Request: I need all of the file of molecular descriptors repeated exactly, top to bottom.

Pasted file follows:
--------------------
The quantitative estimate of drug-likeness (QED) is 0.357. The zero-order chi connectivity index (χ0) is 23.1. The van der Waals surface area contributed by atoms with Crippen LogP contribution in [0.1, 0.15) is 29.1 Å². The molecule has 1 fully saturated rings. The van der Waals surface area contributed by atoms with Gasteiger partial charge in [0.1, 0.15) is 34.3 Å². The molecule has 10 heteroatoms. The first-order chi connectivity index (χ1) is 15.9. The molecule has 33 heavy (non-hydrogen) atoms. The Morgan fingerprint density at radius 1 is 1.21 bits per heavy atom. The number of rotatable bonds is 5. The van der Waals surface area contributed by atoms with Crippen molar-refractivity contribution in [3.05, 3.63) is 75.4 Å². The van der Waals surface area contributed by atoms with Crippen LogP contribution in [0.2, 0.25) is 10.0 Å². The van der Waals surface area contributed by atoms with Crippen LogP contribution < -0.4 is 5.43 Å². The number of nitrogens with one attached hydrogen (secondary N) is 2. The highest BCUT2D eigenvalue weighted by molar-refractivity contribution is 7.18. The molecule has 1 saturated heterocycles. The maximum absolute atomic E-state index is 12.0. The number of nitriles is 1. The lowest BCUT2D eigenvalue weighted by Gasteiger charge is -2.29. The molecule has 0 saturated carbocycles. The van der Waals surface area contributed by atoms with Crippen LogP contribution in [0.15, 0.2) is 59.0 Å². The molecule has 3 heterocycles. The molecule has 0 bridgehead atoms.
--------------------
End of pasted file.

The quantitative estimate of drug-likeness (QED) is 0.357. The zero-order chi connectivity index (χ0) is 23.1. The van der Waals surface area contributed by atoms with Crippen LogP contribution in [0.1, 0.15) is 29.1 Å². The molecule has 1 fully saturated rings. The van der Waals surface area contributed by atoms with Gasteiger partial charge in [0.1, 0.15) is 34.3 Å². The molecule has 10 heteroatoms. The first-order chi connectivity index (χ1) is 15.9. The molecule has 33 heavy (non-hydrogen) atoms. The Morgan fingerprint density at radius 1 is 1.21 bits per heavy atom. The number of rotatable bonds is 5. The van der Waals surface area contributed by atoms with Crippen molar-refractivity contribution in [3.05, 3.63) is 75.4 Å². The van der Waals surface area contributed by atoms with Crippen LogP contribution in [0.2, 0.25) is 10.0 Å². The van der Waals surface area contributed by atoms with Crippen LogP contribution < -0.4 is 5.43 Å². The number of nitrogens with one attached hydrogen (secondary N) is 2. The highest BCUT2D eigenvalue weighted by molar-refractivity contribution is 7.18. The molecule has 1 saturated heterocycles. The maximum absolute atomic E-state index is 12.0. The number of nitriles is 1. The lowest BCUT2D eigenvalue weighted by Gasteiger charge is -2.29. The molecule has 0 saturated carbocycles. The van der Waals surface area contributed by atoms with Crippen LogP contribution in [0.15, 0.2) is 59.0 Å². The molecule has 3 heterocycles. The molecule has 0 bridgehead atoms.